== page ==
H.A. Mang, F. G. Rammerstorfer (Hrg.):
"Proceedings of the IUTAM/IACM Symposium on Discretization Methods in Structural Mechanics II";
Kluwer Academic Publishers, Dordrecht, 1999, 371 S.
The IUTAM/IACM Symposium on Discretization Methods in Structural Mechanics was held in Vienna, Austria, from 2nd to 6th June 1997. The site of the Symposium was the "Theatersaal" of the Austrian Academy of Sciences. The Symposium was attended by 71 persons from 23 countries. In addition, several Austrian graduate students and research associates participated in the meeting.
In the 5-day Symposium a total of 48 papers were presented. All of them were invited and accorded equal weight in the programme. The following topics were covered:
® Error-controlled adaptivity of finite element methods
® Large deformations and buckling including inelastic deformations
® Inelastic brittle or ductile localization, phase transition and system failure, resulting from monotonic, cyclic or impact loading
® Sensitivity analysis and inverse problems with special emphasis on identification of material parameters
® Development of linear and nonlinear finite element methods for thin-walled structures and composites
® Implicit integration schemes for nonlinear dynamics
® Coupling of rigid and deformable structures; fluid-structures and acoustic-structure interaction
® Competitive numerical methods (finite element methods, boundary element methods, coupling of these two methods)
® Identification of material and structural data
Comments on details of the treatment of these topics are contained in the Concluding Remarks. The Editors would like to express their appreciation to E. Stein who has prepared these Concluding Remarks.
The lectures and their discussions clearly showed the remarkable evolution of "Discrete Methods in Structural Mechanics" since the first IUTAM/IACM Symposium on this topic in 1989. Several new aspects have come into focus since that time. Many of them were stimulated by challenging requirements resulting from high-tech applications. It was particularly rewarding to find that researchers both from the area of constitutive modeling and from the field of computational structural mechanics come to a consensus concerning the need of a better synthesis of efforts in both areas for the ultimate purpose of improving the quality of structures. It was no less rewarding to observe the rapidly growing acceptance of quality control of numerical analyses by means of adaptive finite element methods.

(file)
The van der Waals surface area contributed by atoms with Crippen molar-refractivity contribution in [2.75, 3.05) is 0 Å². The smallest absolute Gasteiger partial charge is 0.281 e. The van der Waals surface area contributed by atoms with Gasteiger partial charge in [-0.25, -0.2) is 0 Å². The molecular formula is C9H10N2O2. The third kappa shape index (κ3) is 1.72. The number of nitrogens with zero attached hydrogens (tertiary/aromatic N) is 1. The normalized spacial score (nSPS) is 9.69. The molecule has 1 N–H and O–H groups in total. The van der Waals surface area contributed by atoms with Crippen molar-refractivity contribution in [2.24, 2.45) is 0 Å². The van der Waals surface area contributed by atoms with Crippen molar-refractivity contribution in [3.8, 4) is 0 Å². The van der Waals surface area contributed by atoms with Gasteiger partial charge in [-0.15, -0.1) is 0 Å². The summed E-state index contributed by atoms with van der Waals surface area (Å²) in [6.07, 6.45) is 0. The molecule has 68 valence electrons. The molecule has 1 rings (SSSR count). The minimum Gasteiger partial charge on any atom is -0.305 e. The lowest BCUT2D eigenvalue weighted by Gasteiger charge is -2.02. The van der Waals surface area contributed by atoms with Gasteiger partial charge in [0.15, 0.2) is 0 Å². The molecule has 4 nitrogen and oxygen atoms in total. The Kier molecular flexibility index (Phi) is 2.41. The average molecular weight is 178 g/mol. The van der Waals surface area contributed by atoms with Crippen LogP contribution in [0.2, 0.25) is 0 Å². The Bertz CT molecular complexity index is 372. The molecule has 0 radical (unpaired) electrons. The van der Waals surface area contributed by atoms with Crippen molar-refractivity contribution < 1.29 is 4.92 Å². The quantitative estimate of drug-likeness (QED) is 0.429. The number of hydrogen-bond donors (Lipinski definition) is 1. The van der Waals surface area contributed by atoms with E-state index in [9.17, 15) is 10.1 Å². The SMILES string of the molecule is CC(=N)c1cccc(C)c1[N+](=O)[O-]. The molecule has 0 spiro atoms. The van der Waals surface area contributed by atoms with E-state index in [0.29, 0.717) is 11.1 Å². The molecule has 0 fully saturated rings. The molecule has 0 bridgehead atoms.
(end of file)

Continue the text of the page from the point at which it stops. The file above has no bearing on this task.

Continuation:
This Volume contains 41 papers, reflecting only the content of the respective lectures. Much to the regret of the Scientific Committee some manuscripts were not submitted. All the papers contained herein have been reviewed to the standard of leading scientific journals. The Editors would like to acknowledge the great efforts on behalf of both the authors and the reviewers.
The Editors particularly wish to thank the Bureau of IUTAM, the Executive Council of IACM, and the International Scientific Committee. Part of the success of the Symposium is a consequence of the excellent facilities provided by the Austrian Academy of Sciences. The organizers would like to express their appreciation to M. Milletich from the Academy and to her staff for the great efforts related to the conference facilities.
The smooth running of the Symposium owes much to the initiative and the organizational skills of Th. Huemer, R. Lackner, G. Meschke from the Institute for Strength of Materials, and G. Liebenauer, R. Frohner and H.J. Böhm from the Institute of Lightweight Structures and Aerospace Engineering, both of the Vienna University of Technology.
Finally, the Editors would like to express their gratitude to the sponsoring organizations who have supported the Symposium financially, namely, the International Union of Theoretical and Applied Mechanics (IUTAM), the International Association for Computational Mechanics (IACM), the Austrian Federal Ministry of Science and Transportation, the Austrian Academy of Sciences, Creditanstalt Wien Rilkeplatz, the Institute for Strength of Materials, and the Institute of Lightweight Structures and Aerospace Engineering, both of the Vienna University of Technology.
Vienna, August 1998
H.A. Mang and F.G. Rammerstorfer